Riot Act at King’s Head Theatre
Written and performed by Alexis Gregory, Riot Act tells the stories of three gay men: Michael, who is “probably the last remaining survivor of Stonewall”, Hackney’s radical drag icon Lavina Co-Op and ACT-UP AIDS activist Paul Burston.
This piece of verbatim theatre is reconstructed from interviews Gregory conducted with the men. As their words are channelled through the actor’s performance the audience are immersed in the chaos of a riot, the heartbreak of a funeral in the 80s or even just the terror of walking down a street in drag.
Often political, the piece touches on everything from debates around direct action to feminism and the erasure of lesbian activism. Crucially though, the play brings out wonderfully how these characters are more than their past, more than their political activism and even more than their queerness. They are people, with hopes, dreams and feelings.
The script makes brilliant use of throw-away, pre and post-interview dialogue to bring the men firmly into the room. Whether it’s Michael’s companion who is not to be disturbed or Lavina’s surprise that Alexis doesn’t drink herbal tea, these asides help to fully realise the trio of personalities on stage. Combined with excellent direction from Rikki Beadle-Blair, Gregory’s performance and changes in costume and lighting give the impression of three distinct voices. As a result, the anguish of the men is more heartbreaking, their stories more vivid, their voices angrier and louder and their humour more tender.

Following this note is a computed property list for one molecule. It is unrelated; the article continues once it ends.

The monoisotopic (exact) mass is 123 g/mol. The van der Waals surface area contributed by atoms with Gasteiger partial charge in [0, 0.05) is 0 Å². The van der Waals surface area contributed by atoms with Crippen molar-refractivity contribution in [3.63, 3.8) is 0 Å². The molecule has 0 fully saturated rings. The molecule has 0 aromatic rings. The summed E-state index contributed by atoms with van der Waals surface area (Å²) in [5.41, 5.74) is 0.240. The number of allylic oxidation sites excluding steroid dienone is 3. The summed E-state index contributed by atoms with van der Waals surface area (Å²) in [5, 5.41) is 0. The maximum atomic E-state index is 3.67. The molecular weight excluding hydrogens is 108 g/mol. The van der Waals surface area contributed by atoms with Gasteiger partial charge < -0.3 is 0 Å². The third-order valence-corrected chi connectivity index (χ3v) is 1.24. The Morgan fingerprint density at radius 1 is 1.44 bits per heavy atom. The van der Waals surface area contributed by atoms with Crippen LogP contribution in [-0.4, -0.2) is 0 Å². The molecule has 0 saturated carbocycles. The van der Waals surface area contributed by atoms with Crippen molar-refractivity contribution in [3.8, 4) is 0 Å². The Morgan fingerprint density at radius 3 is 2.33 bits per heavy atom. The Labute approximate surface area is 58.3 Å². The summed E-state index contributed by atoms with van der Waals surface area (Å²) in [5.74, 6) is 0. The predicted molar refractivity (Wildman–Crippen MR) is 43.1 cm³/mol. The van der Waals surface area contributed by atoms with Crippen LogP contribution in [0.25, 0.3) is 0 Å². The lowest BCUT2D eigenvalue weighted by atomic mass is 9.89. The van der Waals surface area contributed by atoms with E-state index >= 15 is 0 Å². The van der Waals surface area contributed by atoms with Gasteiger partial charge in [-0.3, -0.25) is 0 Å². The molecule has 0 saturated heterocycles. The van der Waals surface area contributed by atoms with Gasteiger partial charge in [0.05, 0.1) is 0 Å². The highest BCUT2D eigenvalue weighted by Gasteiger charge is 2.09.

When the characters speak about their youth, it is as if they are there on stage, with the actor’s youthful body as their own. Even more powerful, though, is the disconnect created when the subjects speak as themselves in 2018. They each talk of the need to remember what previous generations did, to avoid complacency about LGBT rights now and to respect older queer people in a culture often focused on youth and beauty. The disconnect between the young man on stage and the words he delivers forces the audience to question who really gets to speak and who is heard.
This production is powerful, heart-wrenching, thought-provoking, insightful, warm – and funny too.
Photo: Dawson James
Riot Act is at King’s Head Theatre from 31st July until 5th August 2018. For further information or to book visit the theatre’s website here.